Exuberance over data centre assets, although worrisome, may not be in bubble territory just yet. All of us are using more data, spurred not only by fun stuff like Tik-Tok and Instagram story but also serious stuff such as cloud adoption by businesses, e-commerce, internet of things, autonomous vehicle, AI, 5G roll-out, distributed ledger technology, digital assets, cryptocurrencies, edge computing, FinTech — the list goes on.

According to real asset consultant Turner & Townsend, demand for data centre storage is at an all-time high but there are supply constraints. “Supply chain disruptions due to Covid-19-related delays and pent-up demand have had a severe impact on the data centre sector in Europe. Global steel prices have more than doubled in the past 12 months in Europe, according to the London Metal Exchange. As well as price increases, long lead-in periods are impacting data centre programmes, especially the supply of equipment such as generators and switchgears. It is common at the moment for switchgear to have a 12–16 week lead-in. Similarly, the war for talent continues to impact the data centre sector. Skills shortages persist, and the need to retain and attract talent and diversity into the sector is vital,” says the consultant.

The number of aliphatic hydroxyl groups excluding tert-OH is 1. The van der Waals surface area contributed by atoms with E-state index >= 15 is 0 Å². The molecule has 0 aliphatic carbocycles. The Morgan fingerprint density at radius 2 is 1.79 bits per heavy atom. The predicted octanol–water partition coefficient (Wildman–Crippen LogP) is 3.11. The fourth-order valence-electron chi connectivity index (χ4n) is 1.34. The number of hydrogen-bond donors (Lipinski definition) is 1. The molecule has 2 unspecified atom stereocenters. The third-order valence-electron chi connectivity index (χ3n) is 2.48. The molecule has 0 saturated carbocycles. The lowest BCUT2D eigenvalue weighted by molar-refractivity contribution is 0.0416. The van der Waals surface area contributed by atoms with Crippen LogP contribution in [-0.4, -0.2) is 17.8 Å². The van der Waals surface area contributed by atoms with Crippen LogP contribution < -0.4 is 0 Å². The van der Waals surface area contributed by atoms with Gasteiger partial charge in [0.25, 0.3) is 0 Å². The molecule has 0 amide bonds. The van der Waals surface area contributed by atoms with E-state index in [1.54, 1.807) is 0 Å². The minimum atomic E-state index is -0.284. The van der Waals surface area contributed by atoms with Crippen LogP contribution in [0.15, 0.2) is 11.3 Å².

Data centres also require power — lots of it. And although power supply tends to be more reliable in developed markets, they are among the ones which are most environmentally conscious. In addition to power, strong intellectual property laws and other legal and regulatory frameworks all favour developed markets as the first choice for data centres.

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